GARRISON: When the issue is not the issue

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GarrisonNo more than an hour had passed on that awful day at Sandy Hook Elementary School before the usual suspects began their mantra: The whole thing was because of the gun.

If only the shooter had not had access to an assault weapon with a high-capacity magazine. Those scary-looking things were once banned, and surely if that law were still in effect all this could have been avoided—the same tired nonsense the left always regurgitates.

Now, anyone even modestly familiar with firearms knows the claims are ridiculous, as a single 9 mm semi-auto pistol with a couple of extra magazines, in the hands of a killer, can easily create just as much mayhem. And never mind that aside from these rare multiple shootings, these military-looking rifles are almost never used in homicides that involve firearms.

But wait. There’s more. It turns out the whole gun control debate is based upon a remarkable ignorance (or concealment) of the facts. President John Adams is credited with having observed that “facts are stubborn things,” and as usual, he was right.

The hysterical claims concerning “gun crime” (whatever that is) circulate in a factual vacuum, one in which data in huge quantities demonstrates their falsity.

Since 1994, gun ownership by private citizens has risen almost 100 million, from roughly 190 million to 290 million, a number (as of 2009) sufficient to arm the entire adult population. “WOW” you cry, “no wonder gun crime is out the roof!”

Well my fine friends, tain’t so.

Gun homicides are down sharply over that period, roughly one-third, and 50 percent where minors are the victims. Gun-murder numbers fell nearly 7,000 from 1993 to 2011—from 17,000 to 10,300—a drop of about 40 percent.

As for juveniles, in 1993 there were 1,975 gun-related murders of persons 18 years and under, but by 2009 that number had dropped to 887, a decrease of about 55 percent.

All this while private gun ownership had grown by 100 million.

The conclusions are simply unassailable. Over the past two decades, life in America has become substantially safer, with gun violence plummeting as gun ownership soared.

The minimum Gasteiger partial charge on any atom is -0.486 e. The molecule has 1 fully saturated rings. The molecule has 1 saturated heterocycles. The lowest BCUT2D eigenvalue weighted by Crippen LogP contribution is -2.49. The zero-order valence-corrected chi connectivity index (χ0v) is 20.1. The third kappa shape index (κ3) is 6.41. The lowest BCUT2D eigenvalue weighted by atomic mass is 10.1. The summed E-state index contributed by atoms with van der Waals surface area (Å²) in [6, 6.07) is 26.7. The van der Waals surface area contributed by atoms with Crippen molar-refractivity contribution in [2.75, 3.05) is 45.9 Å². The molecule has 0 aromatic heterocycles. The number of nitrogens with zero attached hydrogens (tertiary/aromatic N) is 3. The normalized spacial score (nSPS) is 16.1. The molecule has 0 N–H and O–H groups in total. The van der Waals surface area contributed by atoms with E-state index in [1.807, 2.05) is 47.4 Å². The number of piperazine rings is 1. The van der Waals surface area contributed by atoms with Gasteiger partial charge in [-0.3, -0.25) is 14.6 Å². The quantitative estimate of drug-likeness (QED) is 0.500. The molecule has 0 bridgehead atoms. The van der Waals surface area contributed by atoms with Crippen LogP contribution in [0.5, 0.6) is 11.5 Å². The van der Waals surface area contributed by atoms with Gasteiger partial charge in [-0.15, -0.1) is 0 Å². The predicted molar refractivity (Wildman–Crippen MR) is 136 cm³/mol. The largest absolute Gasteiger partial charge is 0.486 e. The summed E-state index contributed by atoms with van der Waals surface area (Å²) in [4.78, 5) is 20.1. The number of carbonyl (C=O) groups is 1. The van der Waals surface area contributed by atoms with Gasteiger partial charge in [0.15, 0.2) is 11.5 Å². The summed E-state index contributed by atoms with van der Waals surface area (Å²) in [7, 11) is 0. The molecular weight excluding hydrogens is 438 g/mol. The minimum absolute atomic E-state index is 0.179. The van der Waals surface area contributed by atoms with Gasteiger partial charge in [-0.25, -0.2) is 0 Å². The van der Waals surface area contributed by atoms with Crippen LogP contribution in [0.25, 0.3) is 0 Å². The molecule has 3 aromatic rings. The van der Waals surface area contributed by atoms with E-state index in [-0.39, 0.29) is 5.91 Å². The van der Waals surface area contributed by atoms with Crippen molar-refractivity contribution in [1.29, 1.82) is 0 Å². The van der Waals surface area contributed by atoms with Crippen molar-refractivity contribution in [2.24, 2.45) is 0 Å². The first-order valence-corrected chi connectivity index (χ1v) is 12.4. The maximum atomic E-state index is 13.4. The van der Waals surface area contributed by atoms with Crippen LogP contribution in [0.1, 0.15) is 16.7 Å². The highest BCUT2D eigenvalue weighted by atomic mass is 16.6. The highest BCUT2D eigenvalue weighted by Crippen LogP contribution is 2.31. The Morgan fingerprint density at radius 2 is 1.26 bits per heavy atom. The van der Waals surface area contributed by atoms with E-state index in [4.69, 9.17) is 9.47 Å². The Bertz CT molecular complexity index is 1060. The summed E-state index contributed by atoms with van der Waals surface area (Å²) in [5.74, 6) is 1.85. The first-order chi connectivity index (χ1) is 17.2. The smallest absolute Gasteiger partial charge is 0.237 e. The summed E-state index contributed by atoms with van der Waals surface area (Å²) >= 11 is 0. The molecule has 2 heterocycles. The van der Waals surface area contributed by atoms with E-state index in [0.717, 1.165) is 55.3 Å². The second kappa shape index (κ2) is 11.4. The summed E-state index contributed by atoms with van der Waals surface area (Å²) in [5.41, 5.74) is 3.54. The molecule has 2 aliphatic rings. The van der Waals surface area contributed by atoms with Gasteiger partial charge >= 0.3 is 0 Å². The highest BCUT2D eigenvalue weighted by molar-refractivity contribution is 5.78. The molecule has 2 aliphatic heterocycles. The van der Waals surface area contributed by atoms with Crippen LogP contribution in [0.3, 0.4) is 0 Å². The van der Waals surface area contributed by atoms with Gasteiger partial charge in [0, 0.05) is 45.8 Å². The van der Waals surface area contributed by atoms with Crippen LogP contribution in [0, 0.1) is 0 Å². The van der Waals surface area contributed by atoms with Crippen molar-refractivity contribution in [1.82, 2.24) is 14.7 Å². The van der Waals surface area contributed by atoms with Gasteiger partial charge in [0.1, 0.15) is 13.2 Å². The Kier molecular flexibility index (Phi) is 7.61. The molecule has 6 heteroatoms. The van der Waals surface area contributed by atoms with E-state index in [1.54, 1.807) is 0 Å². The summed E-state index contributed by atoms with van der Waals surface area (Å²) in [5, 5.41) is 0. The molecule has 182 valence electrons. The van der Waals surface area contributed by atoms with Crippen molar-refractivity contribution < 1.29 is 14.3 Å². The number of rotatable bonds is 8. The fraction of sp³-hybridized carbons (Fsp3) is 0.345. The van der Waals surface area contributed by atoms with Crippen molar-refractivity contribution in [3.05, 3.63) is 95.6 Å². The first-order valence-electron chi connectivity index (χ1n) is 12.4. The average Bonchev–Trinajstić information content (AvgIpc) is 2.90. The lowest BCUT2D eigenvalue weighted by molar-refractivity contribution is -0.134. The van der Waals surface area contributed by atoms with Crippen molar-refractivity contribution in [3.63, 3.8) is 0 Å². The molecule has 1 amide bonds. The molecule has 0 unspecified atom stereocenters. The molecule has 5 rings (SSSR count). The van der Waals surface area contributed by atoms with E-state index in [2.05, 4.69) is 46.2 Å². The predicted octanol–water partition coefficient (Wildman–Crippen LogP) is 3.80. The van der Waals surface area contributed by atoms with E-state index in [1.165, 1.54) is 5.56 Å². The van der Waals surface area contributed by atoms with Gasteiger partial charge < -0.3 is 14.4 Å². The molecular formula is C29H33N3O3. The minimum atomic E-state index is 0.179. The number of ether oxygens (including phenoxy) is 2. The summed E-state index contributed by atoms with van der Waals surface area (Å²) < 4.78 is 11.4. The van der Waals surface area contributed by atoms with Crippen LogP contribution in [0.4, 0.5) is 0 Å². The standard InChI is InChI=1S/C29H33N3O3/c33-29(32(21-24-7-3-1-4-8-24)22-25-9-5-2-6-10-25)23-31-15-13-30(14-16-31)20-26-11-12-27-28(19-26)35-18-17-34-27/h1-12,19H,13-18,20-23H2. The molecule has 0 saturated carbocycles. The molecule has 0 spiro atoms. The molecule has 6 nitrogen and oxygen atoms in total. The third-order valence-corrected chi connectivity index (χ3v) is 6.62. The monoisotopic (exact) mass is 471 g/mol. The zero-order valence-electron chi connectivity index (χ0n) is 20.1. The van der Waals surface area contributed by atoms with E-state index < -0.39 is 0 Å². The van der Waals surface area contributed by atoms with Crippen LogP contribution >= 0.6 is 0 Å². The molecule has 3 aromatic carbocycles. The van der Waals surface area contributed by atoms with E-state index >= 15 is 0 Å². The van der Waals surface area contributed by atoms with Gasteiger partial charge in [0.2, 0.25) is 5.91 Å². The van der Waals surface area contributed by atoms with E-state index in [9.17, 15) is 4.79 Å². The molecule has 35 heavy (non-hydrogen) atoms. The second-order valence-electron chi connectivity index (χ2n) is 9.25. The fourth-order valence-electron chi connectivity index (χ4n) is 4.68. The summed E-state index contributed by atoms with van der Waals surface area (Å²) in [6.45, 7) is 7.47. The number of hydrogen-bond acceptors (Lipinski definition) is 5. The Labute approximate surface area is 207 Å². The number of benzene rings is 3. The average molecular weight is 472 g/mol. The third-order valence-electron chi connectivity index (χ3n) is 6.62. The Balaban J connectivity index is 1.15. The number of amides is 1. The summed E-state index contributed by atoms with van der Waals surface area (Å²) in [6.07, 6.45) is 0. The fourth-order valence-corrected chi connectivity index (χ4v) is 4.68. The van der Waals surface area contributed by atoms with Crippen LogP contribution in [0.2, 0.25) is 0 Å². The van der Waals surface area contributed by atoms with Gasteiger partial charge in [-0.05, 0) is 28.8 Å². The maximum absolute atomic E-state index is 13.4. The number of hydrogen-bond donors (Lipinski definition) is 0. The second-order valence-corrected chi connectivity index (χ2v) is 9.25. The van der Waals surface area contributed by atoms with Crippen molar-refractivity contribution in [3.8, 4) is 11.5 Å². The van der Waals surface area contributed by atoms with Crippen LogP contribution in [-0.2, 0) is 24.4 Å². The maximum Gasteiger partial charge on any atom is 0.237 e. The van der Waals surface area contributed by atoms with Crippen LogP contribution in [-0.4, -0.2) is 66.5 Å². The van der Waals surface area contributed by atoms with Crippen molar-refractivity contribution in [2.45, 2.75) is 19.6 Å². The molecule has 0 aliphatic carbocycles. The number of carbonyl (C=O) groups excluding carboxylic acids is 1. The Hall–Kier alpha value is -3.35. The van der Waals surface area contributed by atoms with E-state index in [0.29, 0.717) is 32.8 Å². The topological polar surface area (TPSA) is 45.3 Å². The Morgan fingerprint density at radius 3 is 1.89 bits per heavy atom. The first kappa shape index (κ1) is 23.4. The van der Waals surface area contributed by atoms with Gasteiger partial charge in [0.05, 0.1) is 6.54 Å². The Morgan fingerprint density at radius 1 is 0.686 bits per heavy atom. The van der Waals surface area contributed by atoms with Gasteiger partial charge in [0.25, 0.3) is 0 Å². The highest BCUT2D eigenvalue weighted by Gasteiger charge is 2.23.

And consider this from William J. Krouse, who wrote the Gun Control Legislation report Nov. 14 for the Congressional Research Service: “The estimated number of firearms-related non-lethal violent crime incidents decreased from 428,670 in 2000 to 326,090 in 2009, and from 2.4 persons to 1.4 persons per 100,000 of population ages 12 and older.”

All the figures set out here come from that research—actually produced by Congress—but for some reason it hasn’t ever made it into the debate. ’Magine that.

So why are we fixating on scary black guns and ammunition magazines for them that hold “too many rounds?” And when such weapons account for less than 0.5 percent of all such crimes, why is the debate so intent on banning them?

Simply put, the machinations of screwballs like Piers Morgan at CNN or the hysterical bloviations of a Diane Feinstein or a Barack Obama—behind the veneer of concern for “the children”—is a fundamental animosity toward the Second Amendment.

The real issue to them has nothing to do with “gun violence” and everything to do with disarming an independent population for their own purposes. We must remember always that private gun ownership was placed in the Bill of Rights not to help us stave off robbers or to put food on our tables. It is there to protect us from our government.•


Garrison is a partner in Garrison Law Firm LLC in Indianapolis and a talk show host on WIBC-FM 93.1. Send comments on this column to

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